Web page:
A man accused of fatally stabbing his girlfriend in front of her children on Christmas morning in Olney has been charged with illegally reentering the country after having been deported twice, according to unsealed court documents.

Josue Osorio-Quino, 33, is facing charges of murder and other offenses in the death of Juana Us-Perez, 35, and the stabbing of her 14-year-old son.

U.S. Attorney William M. McSwain said he expects the federal case in the Eastern District of Pennsylvania to proceed after the local charges are settled.

McSwain has long decried Philadelphia’s “sanctuary city” status, and is pointing at Osorio-Quino as an example of why the policy should be eliminated.

The Philadelphia District Attorney’s Office said it could not comment on the case because it was ongoing, but said domestic-violence crimes show that it is important for anyone, including those who are undocumented, to feel comfortable dialing 911.

It was not clear whether the victim was undocumented at the time of her death.

McSwain and District Attorney Larry Krasner have been in open conflict when it comes to immigration.

Dozens of places across the country, such as Philadelphia, have declared themselves sanctuary jurisdictions, where local governments limit their cooperation with Immigration and Customs Enforcement. Although leaders in those cities say the policy makes undocumented residents more willing to report crime and work with police, critics such McSwain say the policy is against the law.

These disagreements are playing out in legal battles, with courts in Philadelphia and as far away as California restricting the extent to which the federal government can force local officials to help ICE.

“This case is a microcosm, an example of the consequences of being a sanctuary jurisdiction,” McSwain said. “Even one crime committed by an illegal alien is a crime that can be prevented.”

There is no evidence, according to an analysis in the Marshall Project, a nonprofit news organization that covers the criminal justice system, that the undocumented population commits more crimes, or more violent crimes, than other people. Osorio-Quino does not have any prior criminal convictions in Philadelphia.

Jane Roh, a spokesperson for the District Attorney’s Office, wrote that the office wants "people of all statuses to report crime, cooperate in investigations, come to court as witnesses, and to seek help when they are threatened by a stalker or domestic abuser.”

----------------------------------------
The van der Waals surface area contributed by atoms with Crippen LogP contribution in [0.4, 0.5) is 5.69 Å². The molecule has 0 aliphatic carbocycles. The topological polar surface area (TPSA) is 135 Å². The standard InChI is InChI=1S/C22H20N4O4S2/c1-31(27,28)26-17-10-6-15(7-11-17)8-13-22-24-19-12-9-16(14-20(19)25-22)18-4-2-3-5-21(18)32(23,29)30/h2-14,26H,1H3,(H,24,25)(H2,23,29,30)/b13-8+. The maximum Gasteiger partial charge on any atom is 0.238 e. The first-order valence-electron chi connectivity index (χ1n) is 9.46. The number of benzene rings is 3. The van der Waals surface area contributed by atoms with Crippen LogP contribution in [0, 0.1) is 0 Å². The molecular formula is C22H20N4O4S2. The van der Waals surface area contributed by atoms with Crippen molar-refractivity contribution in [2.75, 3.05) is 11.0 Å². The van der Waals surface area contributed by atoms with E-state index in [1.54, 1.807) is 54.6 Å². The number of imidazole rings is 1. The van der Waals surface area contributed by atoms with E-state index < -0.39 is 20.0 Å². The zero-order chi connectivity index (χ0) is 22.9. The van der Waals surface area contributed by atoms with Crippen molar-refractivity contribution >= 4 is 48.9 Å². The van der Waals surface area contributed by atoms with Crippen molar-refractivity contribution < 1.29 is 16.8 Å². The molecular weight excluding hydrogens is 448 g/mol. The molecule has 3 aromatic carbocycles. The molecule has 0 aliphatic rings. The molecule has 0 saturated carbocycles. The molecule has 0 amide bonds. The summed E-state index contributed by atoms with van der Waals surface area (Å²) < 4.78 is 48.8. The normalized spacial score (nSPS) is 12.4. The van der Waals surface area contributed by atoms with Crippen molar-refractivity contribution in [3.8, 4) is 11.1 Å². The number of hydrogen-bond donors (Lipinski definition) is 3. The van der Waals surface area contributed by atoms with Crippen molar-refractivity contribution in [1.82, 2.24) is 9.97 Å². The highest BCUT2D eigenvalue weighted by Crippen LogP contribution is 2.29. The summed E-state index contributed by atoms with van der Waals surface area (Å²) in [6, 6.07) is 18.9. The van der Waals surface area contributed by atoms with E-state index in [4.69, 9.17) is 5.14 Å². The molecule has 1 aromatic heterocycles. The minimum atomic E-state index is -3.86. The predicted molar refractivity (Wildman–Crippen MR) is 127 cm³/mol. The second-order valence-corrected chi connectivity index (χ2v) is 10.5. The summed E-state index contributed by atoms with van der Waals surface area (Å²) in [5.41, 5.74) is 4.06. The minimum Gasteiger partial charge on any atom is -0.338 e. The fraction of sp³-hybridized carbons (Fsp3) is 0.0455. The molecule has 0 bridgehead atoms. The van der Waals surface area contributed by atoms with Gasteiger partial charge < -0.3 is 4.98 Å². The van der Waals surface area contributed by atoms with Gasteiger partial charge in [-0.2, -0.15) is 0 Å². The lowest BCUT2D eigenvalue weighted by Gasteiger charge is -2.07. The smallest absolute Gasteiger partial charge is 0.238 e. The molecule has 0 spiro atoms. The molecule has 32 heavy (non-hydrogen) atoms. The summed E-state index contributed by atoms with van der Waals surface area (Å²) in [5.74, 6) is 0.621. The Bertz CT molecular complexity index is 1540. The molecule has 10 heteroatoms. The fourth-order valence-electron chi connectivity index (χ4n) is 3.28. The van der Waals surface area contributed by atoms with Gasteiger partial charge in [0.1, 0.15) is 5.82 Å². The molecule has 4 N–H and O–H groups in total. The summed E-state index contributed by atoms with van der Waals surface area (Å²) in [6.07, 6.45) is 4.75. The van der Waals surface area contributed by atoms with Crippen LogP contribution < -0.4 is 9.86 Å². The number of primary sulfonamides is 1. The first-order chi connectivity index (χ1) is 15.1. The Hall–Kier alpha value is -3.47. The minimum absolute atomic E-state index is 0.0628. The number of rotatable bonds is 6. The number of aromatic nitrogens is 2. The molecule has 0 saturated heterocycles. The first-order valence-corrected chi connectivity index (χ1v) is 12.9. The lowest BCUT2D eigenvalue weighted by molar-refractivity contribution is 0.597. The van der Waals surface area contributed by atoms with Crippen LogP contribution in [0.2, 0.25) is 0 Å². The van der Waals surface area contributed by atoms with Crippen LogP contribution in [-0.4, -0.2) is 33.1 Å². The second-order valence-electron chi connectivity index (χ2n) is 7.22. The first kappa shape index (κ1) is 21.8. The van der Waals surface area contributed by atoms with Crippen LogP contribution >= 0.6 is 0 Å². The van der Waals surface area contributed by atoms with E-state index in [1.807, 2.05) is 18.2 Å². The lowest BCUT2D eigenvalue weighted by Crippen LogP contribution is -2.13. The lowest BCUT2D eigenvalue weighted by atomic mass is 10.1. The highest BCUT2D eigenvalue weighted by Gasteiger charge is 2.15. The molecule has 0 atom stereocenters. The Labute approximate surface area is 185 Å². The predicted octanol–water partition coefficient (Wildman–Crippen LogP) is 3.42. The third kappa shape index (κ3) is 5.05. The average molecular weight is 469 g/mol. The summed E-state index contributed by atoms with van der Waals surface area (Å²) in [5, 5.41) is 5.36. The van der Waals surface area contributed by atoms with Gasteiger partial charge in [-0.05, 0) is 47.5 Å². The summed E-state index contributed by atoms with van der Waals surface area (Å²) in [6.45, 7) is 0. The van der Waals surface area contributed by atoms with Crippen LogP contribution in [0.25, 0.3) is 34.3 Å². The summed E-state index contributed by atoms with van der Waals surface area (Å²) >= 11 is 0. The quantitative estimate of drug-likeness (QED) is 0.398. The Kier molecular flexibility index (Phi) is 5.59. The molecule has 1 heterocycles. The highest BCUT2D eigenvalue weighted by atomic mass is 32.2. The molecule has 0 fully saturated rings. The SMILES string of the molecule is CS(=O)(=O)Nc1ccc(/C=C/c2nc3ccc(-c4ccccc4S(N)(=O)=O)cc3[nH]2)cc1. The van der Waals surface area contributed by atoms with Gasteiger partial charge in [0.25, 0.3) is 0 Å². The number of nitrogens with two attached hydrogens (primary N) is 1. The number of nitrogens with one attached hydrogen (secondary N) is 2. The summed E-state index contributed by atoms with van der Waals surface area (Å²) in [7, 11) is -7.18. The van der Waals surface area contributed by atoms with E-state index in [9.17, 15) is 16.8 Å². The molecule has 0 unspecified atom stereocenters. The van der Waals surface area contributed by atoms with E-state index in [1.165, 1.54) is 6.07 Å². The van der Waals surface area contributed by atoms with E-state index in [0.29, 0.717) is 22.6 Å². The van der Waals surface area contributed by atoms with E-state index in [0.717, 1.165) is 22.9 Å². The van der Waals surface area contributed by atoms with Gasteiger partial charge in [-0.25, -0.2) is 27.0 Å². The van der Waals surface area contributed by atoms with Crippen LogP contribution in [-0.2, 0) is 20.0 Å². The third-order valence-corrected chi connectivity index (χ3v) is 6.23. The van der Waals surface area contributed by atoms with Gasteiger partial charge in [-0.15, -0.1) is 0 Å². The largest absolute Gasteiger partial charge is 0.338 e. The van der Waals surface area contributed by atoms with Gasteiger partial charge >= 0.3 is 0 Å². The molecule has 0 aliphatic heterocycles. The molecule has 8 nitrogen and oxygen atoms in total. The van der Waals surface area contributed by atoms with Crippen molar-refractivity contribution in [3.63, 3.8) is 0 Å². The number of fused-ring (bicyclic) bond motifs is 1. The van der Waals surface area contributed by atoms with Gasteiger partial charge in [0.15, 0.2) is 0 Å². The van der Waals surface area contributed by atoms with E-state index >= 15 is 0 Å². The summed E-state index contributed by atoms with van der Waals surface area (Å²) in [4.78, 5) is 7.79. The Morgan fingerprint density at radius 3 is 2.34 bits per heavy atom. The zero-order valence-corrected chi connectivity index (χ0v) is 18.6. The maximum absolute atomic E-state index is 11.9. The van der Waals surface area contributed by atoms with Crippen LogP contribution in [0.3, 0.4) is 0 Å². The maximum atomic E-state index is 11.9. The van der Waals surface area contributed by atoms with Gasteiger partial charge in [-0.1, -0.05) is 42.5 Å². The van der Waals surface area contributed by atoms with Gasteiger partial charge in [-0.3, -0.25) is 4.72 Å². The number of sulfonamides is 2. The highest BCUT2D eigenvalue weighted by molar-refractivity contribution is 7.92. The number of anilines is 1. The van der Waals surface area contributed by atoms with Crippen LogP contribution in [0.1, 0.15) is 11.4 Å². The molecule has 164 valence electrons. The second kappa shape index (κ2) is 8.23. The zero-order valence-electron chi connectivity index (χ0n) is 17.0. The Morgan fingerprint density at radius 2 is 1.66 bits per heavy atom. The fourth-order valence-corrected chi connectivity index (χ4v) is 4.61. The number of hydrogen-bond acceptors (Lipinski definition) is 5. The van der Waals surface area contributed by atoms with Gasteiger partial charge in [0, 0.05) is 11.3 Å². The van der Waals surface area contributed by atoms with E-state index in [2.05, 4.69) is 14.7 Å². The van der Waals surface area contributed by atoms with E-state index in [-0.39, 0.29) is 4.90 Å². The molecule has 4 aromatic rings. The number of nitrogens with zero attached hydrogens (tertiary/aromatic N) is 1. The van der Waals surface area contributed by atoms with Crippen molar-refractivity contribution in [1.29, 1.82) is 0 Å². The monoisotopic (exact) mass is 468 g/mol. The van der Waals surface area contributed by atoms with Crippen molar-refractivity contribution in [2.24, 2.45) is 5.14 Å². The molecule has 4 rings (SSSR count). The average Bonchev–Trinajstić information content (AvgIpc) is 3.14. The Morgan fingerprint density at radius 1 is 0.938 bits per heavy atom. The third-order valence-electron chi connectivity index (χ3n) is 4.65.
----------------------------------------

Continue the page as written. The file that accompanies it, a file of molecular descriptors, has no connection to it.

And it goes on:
Us-Perez was also undocumented as of October 2017, when her husband was arrested in an ICE operation targeting sanctuary jurisdictions, according to a WHYY article. It was was not clear whether she remained undocumented.

Us-Perez turned to the New Sanctuary Movement of Philadelphia, an immigrant advocacy group, for help, said Maria Turcios, an accompaniment coordinator who became her friend. The group said her husband was eventually deported.

At the time, WHYY reported Us-Perez had lived in Philadelphia for 13 years and was working as a house cleaner.

“We feel powerless,” Us-Perez told WHYY. “They are separating families.”

Us-Perez continued to stay involved in the immigrant community and was an active member of New Sanctuary, said Peter Pedemonti, the group’s codirector.

“Juana was someone who worked and fought for immigrant justice, who fought to get more people out of detention,” Pedemonti said. “To use her death to attack sanctuary cities is like spitting on her grave.”

Us-Perez’s sister and brother-in-law will take care of her five children in their three-bedroom North Jersey home, where they already were raising six children between the ages of 5 and 15, according to a GoFundMe page. The fund-raiser asks for donations because the family wants to keep the siblings together but does not have enough income to support them all.

“Juana Us-Perez was a kindhearted, hardworking single mother,” the fund-raising page reads. “She did absolutely everything for her kids, who emulate all of their mother’s best qualities — they’re happy, hardworking, respectful, caring, loving, and as close to each other as siblings can be.”

The children are grieving and do not want to speak publicly about their mother, according to a family friend.

Police said the killing began to unfold when Osorio-Quino started fighting with guests during a Christmas party. He had been “drinking heavily” and eventually directed his anger toward Us-Perez. Her son moved to help his mother, and Osorio-Quino stabbed him in a thigh, police said. Osorio-Quino then allegedly got another knife, stabbed Us-Perez, and chased her outside, where police found him standing over her body.

“This is not about sanctuary cities," Pedemonti said. "This is about alcohol abuse. This is about masculinity. This is about gender-based violence. And that is something we all need to look at. It has nothing to do with someone’s immigration status.”

When Philadelphia police arrested Osorio-Quino and scanned his fingerprints, ICE received an electronic notification alerting it the fingerprints matched someone in the agency’s records, according to court documents. Those records showed ICE had twice deported Osorio-Quino to Guatemala.

He was first deported in May 2009 through El Paso, Texas, according to the court documents. Two months later, he was deported again, through Phoenix. ICE spokesperson Mary Houtmann said the agency didn’t know how Osorio-Quino entered a third time. The agency learned he was in Philadelphia when he was arrested in the case.

Osorio-Quino’s lawyer did not respond to interview requests. A preliminary hearing in the homicide case is scheduled for Wednesday.